Kormac's Big Band

Kormac’s Big Band

The sun then decided to show its sorry face and so I rushed to an ice cream van to celebrate with a 99, but I really should have known better. As soon as I had handed over considerably more than 99 cents, the sun was gone and the rain returned to mock me and melt my vanilla. Back at the main stage, Kormac Battle tried his damnedest to dispel the bad weather and summon the sun gods with his exultant brass section and unbridled optimism but the rain wasn’t to be bargained with and sent some scurrying to the shelter of the bar, where German beer & Irish cider were being dispensed to the Irish crowd with German precision.

Health

Health

Meanwhile, back in one of the tents, Health were creating sounds that were not for a sunny day. It’s hard to describe Health. Their music isn’t really music. It’s noise. Pulsing, screeching, banging, beating; like the Nine Inch Nails on speed or some sci-fi imagining of what music will sound like in 2038. Except it works. The drone of their music is both futuristic and primal at the same time. With sounds being conjured through a very large array of switches, nobs and dials, some other-worldly drum playing and the hypnotic dancing of John Famigliatti’s hair, this was a performance of atom splitting energy. Just what the doctor ordered, although the noise ringing in my ears left me in need of something mild tranquilisers.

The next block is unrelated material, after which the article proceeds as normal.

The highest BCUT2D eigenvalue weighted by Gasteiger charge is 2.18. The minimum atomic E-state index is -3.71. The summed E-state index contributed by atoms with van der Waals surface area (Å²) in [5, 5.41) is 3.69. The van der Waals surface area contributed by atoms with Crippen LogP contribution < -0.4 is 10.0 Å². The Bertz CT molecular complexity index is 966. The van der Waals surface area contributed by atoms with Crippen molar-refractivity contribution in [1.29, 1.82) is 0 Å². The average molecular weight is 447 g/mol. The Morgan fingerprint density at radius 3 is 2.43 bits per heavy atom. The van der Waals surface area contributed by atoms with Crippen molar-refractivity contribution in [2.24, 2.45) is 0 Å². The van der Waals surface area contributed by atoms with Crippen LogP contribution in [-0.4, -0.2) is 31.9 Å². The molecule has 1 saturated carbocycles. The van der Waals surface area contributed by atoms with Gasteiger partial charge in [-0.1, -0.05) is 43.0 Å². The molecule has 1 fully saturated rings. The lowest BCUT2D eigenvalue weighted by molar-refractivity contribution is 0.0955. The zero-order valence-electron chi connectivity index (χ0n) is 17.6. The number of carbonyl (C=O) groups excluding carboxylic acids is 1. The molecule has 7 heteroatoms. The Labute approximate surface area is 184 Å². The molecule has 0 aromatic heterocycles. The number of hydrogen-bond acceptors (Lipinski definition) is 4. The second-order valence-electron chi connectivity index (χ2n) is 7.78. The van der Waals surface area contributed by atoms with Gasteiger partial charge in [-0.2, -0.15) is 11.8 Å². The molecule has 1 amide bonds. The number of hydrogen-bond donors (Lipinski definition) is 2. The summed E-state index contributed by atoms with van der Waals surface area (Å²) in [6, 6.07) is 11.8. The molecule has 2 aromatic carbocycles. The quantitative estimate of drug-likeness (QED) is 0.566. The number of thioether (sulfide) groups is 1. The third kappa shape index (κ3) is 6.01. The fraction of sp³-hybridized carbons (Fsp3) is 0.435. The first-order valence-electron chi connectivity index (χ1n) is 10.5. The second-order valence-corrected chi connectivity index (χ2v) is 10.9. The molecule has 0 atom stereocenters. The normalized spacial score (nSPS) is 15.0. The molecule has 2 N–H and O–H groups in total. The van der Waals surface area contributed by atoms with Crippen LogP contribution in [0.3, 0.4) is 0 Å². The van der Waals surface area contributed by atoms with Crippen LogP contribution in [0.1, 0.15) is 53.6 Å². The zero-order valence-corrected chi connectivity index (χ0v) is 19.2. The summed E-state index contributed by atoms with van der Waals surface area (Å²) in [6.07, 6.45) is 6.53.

James Blake

James Blake

I joined a small army of photographers who were gathering to launch an all out assault on the main stage. We took our positions, waiting for the target to appear and I perched myself on a low wooden platform at the front of the stage, lying in wait. James Blake was in my sights and I felt sorry for the poor chap, like a lamb to the slaughter, he didn’t stand a chance against a crack team of Dublin’s best shooters. Then, as he began to play, the ground beneath my feet moved. Literally. The platform I was standing on was home to several enormous speakers and the bass hit me like a wave. I looked at my feet, somewhat bewildered as I was shaken off the wooden platform like a chessboard pawn in the middle of an earthquake. Photographers wear earplugs, it’s part of the uniform, but this bass was a physical presence, pushing us around for a change. And yet somehow this unholy noise was a perfect match for Blake’s angelic voice.

Neon Neon

Neon Neon

Neon Neon was an odd gig. At first they almost lost the crowd due to technical difficulties that seemed to persist throughout the first few songs. The band themselves seemed somewhat lost amongst all the beams of light, an almighty cloud of smoke and a table piled high with books. One of them even seemed to share my apathy for the music as she opened one of the books to have a read before deciding to show off her impressive book dancing skills (she danced with a book, I don’t know how else to describe it so I took a picture). Things did pick up though and they steadily built towards a better 2nd half where patient fans were eventually rewarded with the ’80’s drenched “I Told Her on Alderaan”.

Kasabian

Kasabian